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Spent in the Pursuit of WoRdLY PROFIT,



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Wholly employed in endeavouring to Glo-






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Of the pious LADY


of the LOVE of GOD to MANKIND.

P H I L A D E L P H I A:
Printed by HENRY MILLER, in Second Street,


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$ 52


T is a very remarkable saving of our Lord and Saviour to his disciples: Blessed are your eyes, for they

see; and your ears, for they hear. It teaches us, that the dulness and heaviness of men's minds, with regard to spiritual matters, is so great, that it may juftly be compared to the want of eyes and ears, and that God has so filled every thing, and every place, with motives and arguments for a godly life, that they who are but fo blefsed, so happy, as to use their eyes and their ears, must needs be affected with them.

Now, tho’this was in a more special manner the case of those, whose senses were witnesses of the life, miracles and doctrines of our blessed Lord; yet is it as truly the case of all Christians at this time: for the reasons of religion, and the calls to piety, are so written and engraved upon every thing, and present themselves so strongly and so constantly to all our senses, in every thing that we meet, that they can only be disregarded by eyes that see not, and ears that hear not. What greater motive to a religious life, than the vanity and poorness of all worldly enjoyments ? And yet who can help seeing and feeling this every day of his life. What greater call to look towards God, than the pains, the sickness, the crosses and vexations of this life ! And yet whose eyes and ears are not daily witnesses of them? What miracles could more strongly appeal to our senses, or what message from heaven speak louder to us, than the daily dying and departure of our fellow-creatures does. Let us but intend to see and hear, and then the whole world becomes a book of wisdom and instruction to us. All the mistakes and disappointments that happen to ourselves, all the miseries and errors that we see in other people, become so many plain lessons of advice to us, teaching us with as much assurance as an angel from heaven, that we can no ways raise ourselves to any true happiness, but by turning all our thoughts, our wishes and endeavours after the happiness of another life. OEtavius is a learned, ingenious man,well versed in most parts of learn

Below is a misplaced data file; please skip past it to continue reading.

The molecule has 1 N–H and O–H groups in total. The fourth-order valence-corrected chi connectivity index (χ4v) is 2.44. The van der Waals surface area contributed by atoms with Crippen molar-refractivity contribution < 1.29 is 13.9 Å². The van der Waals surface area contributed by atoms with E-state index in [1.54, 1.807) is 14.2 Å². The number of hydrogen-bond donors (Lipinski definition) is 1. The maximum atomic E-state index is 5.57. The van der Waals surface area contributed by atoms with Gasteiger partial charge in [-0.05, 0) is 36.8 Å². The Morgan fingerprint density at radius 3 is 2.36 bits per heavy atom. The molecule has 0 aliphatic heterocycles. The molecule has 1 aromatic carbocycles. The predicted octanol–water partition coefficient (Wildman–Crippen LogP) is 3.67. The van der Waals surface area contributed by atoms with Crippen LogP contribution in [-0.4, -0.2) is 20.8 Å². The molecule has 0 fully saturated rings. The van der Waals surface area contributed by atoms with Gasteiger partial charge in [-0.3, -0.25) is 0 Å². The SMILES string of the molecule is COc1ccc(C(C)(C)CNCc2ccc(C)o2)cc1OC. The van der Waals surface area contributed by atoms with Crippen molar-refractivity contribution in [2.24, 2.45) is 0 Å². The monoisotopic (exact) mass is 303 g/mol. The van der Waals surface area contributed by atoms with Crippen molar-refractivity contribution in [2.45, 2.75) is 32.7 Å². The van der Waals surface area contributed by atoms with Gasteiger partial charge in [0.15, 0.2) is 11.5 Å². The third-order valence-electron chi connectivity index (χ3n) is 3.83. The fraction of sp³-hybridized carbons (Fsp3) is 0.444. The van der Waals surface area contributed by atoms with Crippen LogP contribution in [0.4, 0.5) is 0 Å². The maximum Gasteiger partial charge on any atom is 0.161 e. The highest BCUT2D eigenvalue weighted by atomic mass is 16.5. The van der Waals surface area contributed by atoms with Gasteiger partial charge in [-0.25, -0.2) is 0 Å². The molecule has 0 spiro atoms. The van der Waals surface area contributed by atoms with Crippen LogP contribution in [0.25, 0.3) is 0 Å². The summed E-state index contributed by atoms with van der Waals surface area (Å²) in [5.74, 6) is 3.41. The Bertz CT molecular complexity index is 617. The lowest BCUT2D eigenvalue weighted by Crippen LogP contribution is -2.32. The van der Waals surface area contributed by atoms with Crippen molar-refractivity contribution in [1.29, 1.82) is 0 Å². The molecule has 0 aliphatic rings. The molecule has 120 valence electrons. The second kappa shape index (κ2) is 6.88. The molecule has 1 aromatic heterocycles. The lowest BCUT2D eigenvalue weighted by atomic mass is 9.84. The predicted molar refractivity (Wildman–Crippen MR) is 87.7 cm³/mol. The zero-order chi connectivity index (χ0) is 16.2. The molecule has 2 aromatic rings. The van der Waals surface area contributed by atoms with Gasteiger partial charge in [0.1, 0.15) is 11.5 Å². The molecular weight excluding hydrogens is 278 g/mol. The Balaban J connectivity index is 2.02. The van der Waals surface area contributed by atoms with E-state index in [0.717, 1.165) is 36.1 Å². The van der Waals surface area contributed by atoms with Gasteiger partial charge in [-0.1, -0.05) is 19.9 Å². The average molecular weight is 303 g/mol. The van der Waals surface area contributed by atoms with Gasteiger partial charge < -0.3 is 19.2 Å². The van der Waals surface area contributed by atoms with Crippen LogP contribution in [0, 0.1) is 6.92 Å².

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ing, and no stranger to any knigdom in Europe. The ciher day, being just recovered from a lingering fever, he took upon him to speak thus to his friends: My glass,

fays he, is almost run out; and your eyes see, how many marks of age and death I bear about me: But I plainly feel myself finking away faster than any itandersby imagine. I fully believe, that one year more will

conclude my reckoning. The attention of his friends were much raised by such a declaration, expecting to hear something truly excellent from fo learned a man, who had but a year longer to live; when Octavius proceeded in this manner: For these reasons, says he, my

friends! I have left off all taverns, the wine of those

places is not good enough for me in this decay of naI ture. I must now be nice in what I drink; I can't

pretend to do, as I have done; and therefore am resolved to furnish my own cellar with a little of the very beft, tho'it cost me ever so much, I must also tell you, my friends, that age forces a man to be wise in many other respects, and makes us change many of our opinions and practices. You know how much I